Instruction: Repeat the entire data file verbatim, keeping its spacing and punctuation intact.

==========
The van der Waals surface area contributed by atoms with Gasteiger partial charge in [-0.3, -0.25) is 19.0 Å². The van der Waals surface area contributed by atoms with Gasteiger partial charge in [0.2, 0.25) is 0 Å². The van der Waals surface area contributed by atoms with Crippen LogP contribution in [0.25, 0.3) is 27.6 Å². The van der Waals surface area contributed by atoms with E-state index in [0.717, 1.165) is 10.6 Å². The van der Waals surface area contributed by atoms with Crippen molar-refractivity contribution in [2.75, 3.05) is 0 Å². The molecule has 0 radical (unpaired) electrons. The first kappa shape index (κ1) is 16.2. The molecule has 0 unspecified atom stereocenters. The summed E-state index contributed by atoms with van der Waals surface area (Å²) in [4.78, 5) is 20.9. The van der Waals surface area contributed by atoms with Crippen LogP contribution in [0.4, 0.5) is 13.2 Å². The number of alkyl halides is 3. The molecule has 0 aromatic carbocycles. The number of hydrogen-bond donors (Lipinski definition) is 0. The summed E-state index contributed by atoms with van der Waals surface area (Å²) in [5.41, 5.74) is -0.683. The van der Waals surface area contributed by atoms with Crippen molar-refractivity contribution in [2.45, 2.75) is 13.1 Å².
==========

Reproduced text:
The van der Waals surface area contributed by atoms with Gasteiger partial charge in [-0.3, -0.25) is 19.0 Å². The van der Waals surface area contributed by atoms with Gasteiger partial charge in [0.2, 0.25) is 0 Å². The van der Waals surface area contributed by atoms with Crippen LogP contribution in [0.25, 0.3) is 27.6 Å². The van der Waals surface area contributed by atoms with E-state index in [0.717, 1.165) is 10.6 Å². The van der Waals surface area contributed by atoms with Crippen molar-refractivity contribution in [2.75, 3.05) is 0 Å². The molecule has 0 radical (unpaired) electrons. The first kappa shape index (κ1) is 16.2. The molecule has 0 unspecified atom stereocenters. The summed E-state index contributed by atoms with van der Waals surface area (Å²) in [4.78, 5) is 20.9. The van der Waals surface area contributed by atoms with Crippen LogP contribution in [0.4, 0.5) is 13.2 Å². The number of alkyl halides is 3. The molecule has 0 aromatic carbocycles. The number of hydrogen-bond donors (Lipinski definition) is 0. The summed E-state index contributed by atoms with van der Waals surface area (Å²) in [5.41, 5.74) is -0.683. The van der Waals surface area contributed by atoms with Crippen molar-refractivity contribution in [2.45, 2.75) is 13.1 Å².